With what I have, though, I live a life of “damned if I do, damned if I don’t” – when I get up and move around I end up in incredible amounts of pain. When I don’t get up and move … you guessed it … I end up in incredible amounts of pain. If I end up moving too quickly – such as to prevent a fall, or because I’ve heard a calamity (like the night of the cats) – I will pay for it for days afterwards. But if I do fall down I risk dislocations and broken bones.

It takes a significant amount of dilaudid (morphine) to get me through the day. I deal with skin breakdown. I’m probably going to have to have my jaw replaced within a few years because it’s disintigrating.

My health is up and down – over the summer, I did lose the use of my legs. There were times I could not even make them go where I wanted; much less walk on them. I even used the wheelchair inside the house, where I don’t have very far to go. We prayed and prayed and prayed and PRAYED … and back in November I had a breakthrough. One day I felt like I could make it a little ways without the chair. The next day, a little farther. I’ve been going “a little farther” ever since. I still depend on a motorized cart for shopping, and if I had to go very far – I would have to use the chair. No doubt. But for day to day… I’m out of it and there’s no doubt that it’s the Lord’s doing. The doctors are amazed. My pain level hasn’t changed much, but I am stronger.

Do I feel sorry for myself? No, I don’t. This is what I must go through for now. God has promised me that He will heal me and one day I will dance. I don’t know when that promise will manifest… if it will happen here on earth or when I get to heaven… but I am content knowing that it’s His business, not mine.

Should I get some strength and fight it? That’s such a complex question. It’s not my fight to fight. I have tried “fighting this” before and have ended up sicker than if I simply take good care of myself and let God be God, and me be me.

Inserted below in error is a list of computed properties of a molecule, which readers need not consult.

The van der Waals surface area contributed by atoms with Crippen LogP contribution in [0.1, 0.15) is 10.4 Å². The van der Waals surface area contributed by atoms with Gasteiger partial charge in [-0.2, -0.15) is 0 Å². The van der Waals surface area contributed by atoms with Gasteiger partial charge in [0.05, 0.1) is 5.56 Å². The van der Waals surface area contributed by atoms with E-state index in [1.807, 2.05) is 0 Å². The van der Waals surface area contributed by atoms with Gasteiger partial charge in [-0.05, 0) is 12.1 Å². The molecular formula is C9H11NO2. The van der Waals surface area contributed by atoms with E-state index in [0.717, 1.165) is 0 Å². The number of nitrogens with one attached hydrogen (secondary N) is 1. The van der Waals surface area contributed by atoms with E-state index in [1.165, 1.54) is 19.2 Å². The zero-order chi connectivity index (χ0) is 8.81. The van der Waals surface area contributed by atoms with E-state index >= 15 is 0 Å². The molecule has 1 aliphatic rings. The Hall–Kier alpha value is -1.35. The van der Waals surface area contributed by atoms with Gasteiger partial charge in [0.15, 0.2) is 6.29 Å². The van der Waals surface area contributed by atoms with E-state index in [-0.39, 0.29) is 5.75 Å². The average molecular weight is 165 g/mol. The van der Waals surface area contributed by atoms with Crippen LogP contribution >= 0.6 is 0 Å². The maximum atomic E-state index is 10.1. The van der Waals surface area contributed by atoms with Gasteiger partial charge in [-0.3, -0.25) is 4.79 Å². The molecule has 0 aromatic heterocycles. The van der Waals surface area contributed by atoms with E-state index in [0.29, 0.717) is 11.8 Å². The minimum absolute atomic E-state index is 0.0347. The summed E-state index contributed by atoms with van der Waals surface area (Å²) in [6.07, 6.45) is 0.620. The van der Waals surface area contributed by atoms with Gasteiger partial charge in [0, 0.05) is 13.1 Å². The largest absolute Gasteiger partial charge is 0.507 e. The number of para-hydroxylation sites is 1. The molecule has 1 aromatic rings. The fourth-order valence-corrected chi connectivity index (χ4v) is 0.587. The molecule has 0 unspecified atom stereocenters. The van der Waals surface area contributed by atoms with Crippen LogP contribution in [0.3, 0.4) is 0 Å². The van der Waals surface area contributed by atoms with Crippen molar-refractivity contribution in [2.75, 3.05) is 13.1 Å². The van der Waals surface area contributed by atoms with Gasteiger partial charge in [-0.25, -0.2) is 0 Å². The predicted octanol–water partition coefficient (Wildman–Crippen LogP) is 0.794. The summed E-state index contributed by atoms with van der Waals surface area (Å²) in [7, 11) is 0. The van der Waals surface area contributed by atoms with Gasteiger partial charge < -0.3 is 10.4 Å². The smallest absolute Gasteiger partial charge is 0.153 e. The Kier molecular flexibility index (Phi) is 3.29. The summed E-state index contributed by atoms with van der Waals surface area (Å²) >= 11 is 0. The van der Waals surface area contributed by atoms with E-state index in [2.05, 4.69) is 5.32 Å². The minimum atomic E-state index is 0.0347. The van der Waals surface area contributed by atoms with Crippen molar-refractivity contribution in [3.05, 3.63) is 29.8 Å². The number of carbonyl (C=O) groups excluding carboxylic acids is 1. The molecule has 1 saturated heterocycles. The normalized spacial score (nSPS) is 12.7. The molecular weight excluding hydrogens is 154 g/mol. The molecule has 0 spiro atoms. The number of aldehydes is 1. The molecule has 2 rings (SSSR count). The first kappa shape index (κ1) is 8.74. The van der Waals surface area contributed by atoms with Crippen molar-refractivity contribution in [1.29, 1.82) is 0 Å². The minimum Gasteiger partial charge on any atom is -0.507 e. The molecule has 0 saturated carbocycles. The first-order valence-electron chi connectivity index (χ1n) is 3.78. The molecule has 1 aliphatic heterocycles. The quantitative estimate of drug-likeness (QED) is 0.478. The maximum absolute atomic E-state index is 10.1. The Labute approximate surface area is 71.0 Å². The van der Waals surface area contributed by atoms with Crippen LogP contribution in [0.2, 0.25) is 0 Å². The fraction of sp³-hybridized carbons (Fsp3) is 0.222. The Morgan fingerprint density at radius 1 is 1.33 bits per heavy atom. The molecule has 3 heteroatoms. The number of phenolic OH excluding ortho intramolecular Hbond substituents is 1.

Why do I talk about its so much? Because so many people have no idea what daily life with a chronic illness is like. They don’t understand why their friend has to cancel dinner, or why so-and-so down the street is so exhausted all the time, or why Susie at church is always seeing a doctor. I also write because I’d like for more doctors (and medical students and dentists and phlebotomists and nurses and etc.) to become aware of Ehlers-Danlos Syndrome and its implications. So many doctors have never even heard of EDS, and those who have only know of the most dangerous type. It’s been a lifelong challenge to get adequate medical care, and the only reason that we can now is because we live in close proximity to a major teaching hospital. Even still, because so little research has been done, there is very little our doctors can do for us. Morphine. Joint protection. Fusions. Bracing. Skin and blood vessel protection. Yearly heart and eye checks. Dental care. That’s not much. Someday – there will be more. But only if patients like myself speak out to let the doctors know what life is like inside this body.